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National network reviews Richmond’s racial equity plan

on November 1, 2019

The Government Alliance on Race and Equity (GARE) a national network of agencies that raise awareness around equality, gathered in Richmond Tuesday night to review a Racial Equity Plan that will inform future city-wide planning and decisions.

The plan was discussed on October 29 and addressed four key goals: health outcomes of people of color, training city employees in racial-bias, responding to citizen feedback to create a more inclusive community, and steps that assist Richmond employers in being racially conscious and supportive. 

The four corners of the Richmond Recreation Complex were separated into sections, each covered in large post-its and posters displaying the goals and actions the alliance wanted to focus on. On black tablecloths around the white room, a hot buffet of meat and mashed potatoes were spread out to sustain the participants through their night of dialogue on race, equality and equity in the city. 

A corner of the room that dives into one of the goals of the plan

To set priorities, conferees placed colored dots ranking action items under different goals that were most important to them, such as nutritional education, equitable housing opportunities, inclusive outreach and public engagement training, to name a few. Attendees marked their main concerns, and broke into smaller groups, responding with empathy and raising concerns important to their community. 

 “I, as a resident (of Richmond), have been impacted directly by the racial inequalities that exist in my community and the lack of resources: the food deserts that have impacted the wellbeing of anybody that’s in the city,” said Marífer Bernal, a research assistant at San Jose State University. Bernal spoke about environmental discrimination affecting low-income minorities. Richmond ranks as having the highest rates of asthma in the East Bay, a condition that affects people with whom Bernal grew up, she said. Richmond is also a food desert, contributing to high rates of obesity, she added.

Richmond’s history as a site of heavy industry has placed the city in a cross-fire of air pollution, a dearth of healthy fresh foods and a constant struggle to overcome systemic and institutional racism. Studies have documented the detrimental relationship between “pollution, poverty and people of color,” according to a 2012 article in the Scientific American

According to a 2007 report on the Natural Resources Defense Council (NRDC) website, 56% of the nine million Americans living in neighborhoods with commercial hazardous waste facilities are minorities. The  number shoots up to 81% in California, with poverty being 1.5 times higher in these areas as compared to other places. Threats from other major sources of pollution, including chemical plants, ports, refineries and freeways add to the health and poverty risks faced by people of color.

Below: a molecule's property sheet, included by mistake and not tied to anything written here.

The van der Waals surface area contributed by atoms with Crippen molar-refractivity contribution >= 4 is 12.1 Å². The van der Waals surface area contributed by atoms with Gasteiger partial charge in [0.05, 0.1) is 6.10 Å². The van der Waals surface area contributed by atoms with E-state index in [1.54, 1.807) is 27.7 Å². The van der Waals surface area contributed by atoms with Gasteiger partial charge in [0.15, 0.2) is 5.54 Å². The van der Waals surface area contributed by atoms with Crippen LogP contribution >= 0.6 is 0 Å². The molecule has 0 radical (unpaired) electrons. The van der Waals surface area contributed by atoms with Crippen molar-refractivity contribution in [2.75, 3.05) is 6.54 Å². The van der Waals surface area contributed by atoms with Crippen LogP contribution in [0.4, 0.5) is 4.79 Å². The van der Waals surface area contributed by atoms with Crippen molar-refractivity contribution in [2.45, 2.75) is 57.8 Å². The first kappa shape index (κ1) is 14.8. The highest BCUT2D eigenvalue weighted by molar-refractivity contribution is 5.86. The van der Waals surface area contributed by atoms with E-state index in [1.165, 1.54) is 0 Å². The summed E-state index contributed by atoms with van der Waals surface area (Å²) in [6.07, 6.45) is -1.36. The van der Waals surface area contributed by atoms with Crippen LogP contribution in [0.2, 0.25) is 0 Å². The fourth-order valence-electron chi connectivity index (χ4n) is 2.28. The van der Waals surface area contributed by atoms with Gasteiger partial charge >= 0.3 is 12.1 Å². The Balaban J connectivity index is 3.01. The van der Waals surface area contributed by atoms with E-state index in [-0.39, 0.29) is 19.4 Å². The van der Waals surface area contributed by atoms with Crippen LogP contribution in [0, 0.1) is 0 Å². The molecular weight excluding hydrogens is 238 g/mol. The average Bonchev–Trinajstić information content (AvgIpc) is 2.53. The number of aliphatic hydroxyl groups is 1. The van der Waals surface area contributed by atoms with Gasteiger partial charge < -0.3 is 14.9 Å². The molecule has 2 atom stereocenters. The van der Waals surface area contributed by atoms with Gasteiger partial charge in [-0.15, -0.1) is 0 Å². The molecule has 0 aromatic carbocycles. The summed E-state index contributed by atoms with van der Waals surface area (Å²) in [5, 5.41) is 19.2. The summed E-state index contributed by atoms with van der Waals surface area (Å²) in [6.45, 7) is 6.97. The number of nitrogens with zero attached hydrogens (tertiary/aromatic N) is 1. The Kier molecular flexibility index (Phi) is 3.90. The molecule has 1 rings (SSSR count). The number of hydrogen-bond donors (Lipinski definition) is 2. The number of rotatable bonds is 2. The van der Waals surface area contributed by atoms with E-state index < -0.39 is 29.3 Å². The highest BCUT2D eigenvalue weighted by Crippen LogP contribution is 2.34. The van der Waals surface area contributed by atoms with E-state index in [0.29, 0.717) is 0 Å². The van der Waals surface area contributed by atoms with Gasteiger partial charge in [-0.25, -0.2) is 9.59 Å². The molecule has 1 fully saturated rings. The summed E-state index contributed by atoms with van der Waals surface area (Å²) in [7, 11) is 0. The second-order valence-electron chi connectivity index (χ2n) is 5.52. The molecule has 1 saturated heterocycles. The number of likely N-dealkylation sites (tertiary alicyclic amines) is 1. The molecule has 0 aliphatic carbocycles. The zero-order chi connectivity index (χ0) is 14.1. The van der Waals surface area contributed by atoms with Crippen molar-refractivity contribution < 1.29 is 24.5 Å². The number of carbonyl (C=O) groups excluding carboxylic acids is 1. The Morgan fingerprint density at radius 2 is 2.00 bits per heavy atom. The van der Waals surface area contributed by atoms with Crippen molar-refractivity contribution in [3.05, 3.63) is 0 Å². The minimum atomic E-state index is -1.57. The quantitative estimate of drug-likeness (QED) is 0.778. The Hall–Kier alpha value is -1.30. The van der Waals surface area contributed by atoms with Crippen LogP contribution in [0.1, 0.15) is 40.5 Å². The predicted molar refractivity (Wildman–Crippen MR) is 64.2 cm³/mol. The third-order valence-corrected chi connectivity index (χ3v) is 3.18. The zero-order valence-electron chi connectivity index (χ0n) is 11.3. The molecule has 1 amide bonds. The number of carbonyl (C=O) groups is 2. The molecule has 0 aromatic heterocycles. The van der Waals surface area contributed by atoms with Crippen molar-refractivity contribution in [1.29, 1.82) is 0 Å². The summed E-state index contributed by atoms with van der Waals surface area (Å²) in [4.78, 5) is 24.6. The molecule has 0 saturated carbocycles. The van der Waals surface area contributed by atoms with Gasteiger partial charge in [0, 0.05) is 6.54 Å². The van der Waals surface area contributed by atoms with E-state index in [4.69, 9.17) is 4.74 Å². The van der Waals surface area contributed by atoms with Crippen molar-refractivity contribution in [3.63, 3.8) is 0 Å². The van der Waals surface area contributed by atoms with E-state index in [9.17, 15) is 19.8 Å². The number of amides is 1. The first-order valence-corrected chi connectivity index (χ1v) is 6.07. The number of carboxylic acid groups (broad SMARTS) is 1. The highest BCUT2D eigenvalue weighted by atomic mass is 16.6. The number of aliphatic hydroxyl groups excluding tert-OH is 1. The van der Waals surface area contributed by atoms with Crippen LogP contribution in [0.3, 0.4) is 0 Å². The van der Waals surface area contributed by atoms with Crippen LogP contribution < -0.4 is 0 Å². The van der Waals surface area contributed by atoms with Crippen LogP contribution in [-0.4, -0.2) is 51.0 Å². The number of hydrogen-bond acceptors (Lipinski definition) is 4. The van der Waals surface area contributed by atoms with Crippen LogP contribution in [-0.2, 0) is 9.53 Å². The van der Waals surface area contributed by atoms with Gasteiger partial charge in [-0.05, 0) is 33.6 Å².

The Richmond Health Equity report of 2016 echoes adverse health effects that disproportionately affect minority communities in the area. African Americans are more likely to suffer from asthma-related issues. African Americans have the highest mortality rate in both the younger and older populations. Low income, Hispanic/Latino and African American adults experience a greater risk of psychological distress.

Locals write down what health equity means to them.

The alliance aims to help mitigate some of the negative impacts of institutional racism in the area through very specific measures. Narrowing in on hyperlocal issues, different branches of the alliance adopt a set of loose guidelines governing respective cities. “The goals are a general template,” said Trina Jackson, liaison to the City Council. Cities personalize the general template to their specific needs. Jackson said teams of experts carefully curate what action items can best facilitate goals for their city. 

The alliance gave unanimous support for its initiative, resolution 93-18, stating that the City Council fully endorsed a systematic and deliberate use of a racial equity lens when making decisions. The resolution adopted on December 4, 2018 was symbolically significant, Jackson said. “It did let the council know and staff and the community know that this is important and the council is in support of utilizing a racial equity lens when making decisions.”

Tuesday’s meeting was an initial step towards having a final Racial Equity Plan, with leaders asking the community to engage with and comment on the goals they have so far.

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